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Employment Discrimination by Algorithm: Can Anyone be Held Accountable? (Advance)

Author

Natalie Sheard

The use by employers of Algorithmic Hiring Systems (‘AHSs’) to automate or assist with recruitment decisions is occurring in Australia without legal oversight. Regulators are yet to undertake an analysis of the legal issues posed by their use. Academic literature on this topic is limited and judicial guidance is yet to be provided.

This article examines to what extent, if at all, Australian anti- discrimination laws are able to regulate the use by employers of discriminatory AHSs. First, it examines the re-emergence of blatant discrimination by digital job advertising systems. Second, it considers who, if anyone, is liable for automated discrimination. Third, it examines the law’s ability to regulate ‘proxy’ discrimination. Finally, it explores whether indirect discrimination provisions can provide redress for the disparate impact of an AHS.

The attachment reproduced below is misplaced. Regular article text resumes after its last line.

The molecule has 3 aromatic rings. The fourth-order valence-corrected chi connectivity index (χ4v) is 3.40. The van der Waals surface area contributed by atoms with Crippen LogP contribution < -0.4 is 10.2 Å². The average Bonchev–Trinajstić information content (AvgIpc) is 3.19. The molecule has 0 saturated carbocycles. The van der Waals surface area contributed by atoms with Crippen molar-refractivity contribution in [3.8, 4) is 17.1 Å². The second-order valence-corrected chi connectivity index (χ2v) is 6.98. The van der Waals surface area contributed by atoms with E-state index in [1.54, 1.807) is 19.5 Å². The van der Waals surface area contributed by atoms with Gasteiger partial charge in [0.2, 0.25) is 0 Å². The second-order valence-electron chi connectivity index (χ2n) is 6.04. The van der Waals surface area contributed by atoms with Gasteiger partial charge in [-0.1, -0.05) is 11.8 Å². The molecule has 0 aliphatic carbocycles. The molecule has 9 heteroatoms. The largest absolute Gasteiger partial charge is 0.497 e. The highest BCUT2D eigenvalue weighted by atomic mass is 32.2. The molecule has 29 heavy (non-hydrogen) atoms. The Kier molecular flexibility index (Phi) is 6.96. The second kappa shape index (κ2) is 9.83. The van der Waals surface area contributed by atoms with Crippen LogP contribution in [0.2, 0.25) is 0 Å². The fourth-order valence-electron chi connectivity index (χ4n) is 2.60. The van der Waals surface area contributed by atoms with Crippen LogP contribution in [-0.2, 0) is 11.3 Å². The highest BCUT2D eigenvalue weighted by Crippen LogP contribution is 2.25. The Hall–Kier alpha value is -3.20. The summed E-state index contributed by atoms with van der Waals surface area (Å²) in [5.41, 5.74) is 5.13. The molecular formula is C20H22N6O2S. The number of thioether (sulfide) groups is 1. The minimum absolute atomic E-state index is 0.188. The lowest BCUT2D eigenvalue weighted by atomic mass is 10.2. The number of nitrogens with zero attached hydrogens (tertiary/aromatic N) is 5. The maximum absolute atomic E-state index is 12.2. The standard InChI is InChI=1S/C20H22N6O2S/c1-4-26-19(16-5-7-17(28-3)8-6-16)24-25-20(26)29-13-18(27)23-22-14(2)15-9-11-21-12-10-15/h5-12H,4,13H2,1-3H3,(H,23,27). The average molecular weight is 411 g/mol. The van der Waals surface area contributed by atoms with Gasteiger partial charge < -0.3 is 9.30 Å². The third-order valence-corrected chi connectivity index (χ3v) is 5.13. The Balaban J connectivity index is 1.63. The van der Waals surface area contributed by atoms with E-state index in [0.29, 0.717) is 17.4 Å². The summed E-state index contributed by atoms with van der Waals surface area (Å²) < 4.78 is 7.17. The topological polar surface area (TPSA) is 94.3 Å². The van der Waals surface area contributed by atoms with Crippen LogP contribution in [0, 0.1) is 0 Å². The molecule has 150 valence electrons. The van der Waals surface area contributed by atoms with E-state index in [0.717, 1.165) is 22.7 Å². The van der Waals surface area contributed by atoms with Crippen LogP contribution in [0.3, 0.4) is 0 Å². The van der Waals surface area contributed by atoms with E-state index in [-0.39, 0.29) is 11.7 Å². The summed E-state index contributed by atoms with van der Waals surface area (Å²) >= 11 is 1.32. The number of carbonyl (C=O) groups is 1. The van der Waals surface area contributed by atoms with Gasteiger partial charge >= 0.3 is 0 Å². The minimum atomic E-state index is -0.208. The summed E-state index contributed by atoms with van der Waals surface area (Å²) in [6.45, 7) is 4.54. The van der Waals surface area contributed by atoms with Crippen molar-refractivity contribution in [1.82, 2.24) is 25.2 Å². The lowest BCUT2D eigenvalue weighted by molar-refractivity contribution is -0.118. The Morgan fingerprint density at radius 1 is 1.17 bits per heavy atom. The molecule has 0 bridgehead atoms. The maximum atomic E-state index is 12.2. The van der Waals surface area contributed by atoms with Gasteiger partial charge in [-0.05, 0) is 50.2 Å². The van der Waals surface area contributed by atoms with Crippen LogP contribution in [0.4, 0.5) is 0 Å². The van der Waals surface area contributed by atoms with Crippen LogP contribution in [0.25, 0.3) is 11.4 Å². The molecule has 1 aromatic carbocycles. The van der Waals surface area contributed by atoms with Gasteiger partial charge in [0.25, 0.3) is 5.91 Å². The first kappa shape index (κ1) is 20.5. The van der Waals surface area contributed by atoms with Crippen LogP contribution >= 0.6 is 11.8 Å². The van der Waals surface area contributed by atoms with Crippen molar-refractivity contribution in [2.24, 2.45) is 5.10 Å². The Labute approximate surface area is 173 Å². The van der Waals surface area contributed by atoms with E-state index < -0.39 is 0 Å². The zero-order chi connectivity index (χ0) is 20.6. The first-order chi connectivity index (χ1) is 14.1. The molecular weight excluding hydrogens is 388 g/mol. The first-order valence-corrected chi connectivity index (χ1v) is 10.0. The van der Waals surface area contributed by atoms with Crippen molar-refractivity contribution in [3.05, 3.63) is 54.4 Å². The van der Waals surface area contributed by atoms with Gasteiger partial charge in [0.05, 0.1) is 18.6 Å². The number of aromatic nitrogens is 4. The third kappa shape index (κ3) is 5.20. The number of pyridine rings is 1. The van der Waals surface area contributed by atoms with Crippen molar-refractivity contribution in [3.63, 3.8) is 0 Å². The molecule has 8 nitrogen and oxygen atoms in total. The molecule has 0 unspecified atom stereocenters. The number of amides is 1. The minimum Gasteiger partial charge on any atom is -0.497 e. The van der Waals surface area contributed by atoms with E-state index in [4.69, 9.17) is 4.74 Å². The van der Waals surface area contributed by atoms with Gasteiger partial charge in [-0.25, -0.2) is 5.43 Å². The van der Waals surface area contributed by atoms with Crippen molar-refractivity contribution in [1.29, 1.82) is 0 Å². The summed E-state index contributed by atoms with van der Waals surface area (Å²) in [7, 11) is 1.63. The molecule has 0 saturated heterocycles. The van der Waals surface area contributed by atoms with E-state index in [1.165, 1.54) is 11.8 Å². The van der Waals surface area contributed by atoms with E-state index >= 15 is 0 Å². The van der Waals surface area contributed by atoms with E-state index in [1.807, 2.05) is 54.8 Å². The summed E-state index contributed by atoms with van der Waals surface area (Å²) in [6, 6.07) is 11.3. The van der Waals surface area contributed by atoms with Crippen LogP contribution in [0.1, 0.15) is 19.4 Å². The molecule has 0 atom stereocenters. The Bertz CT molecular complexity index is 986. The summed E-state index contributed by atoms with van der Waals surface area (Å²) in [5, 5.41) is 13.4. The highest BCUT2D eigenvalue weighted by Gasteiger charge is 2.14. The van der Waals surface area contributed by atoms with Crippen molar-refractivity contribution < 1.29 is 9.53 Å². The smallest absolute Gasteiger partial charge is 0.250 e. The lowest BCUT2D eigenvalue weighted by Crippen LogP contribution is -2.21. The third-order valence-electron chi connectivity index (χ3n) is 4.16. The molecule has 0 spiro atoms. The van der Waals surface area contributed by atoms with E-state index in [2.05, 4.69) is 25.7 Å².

Australia’s anti-discrimination laws are long overdue for reform. This article concludes that new legislative provisions, as well as non- binding guidelines, specifically tailored to the use by employers of algorithmic decision systems are needed.

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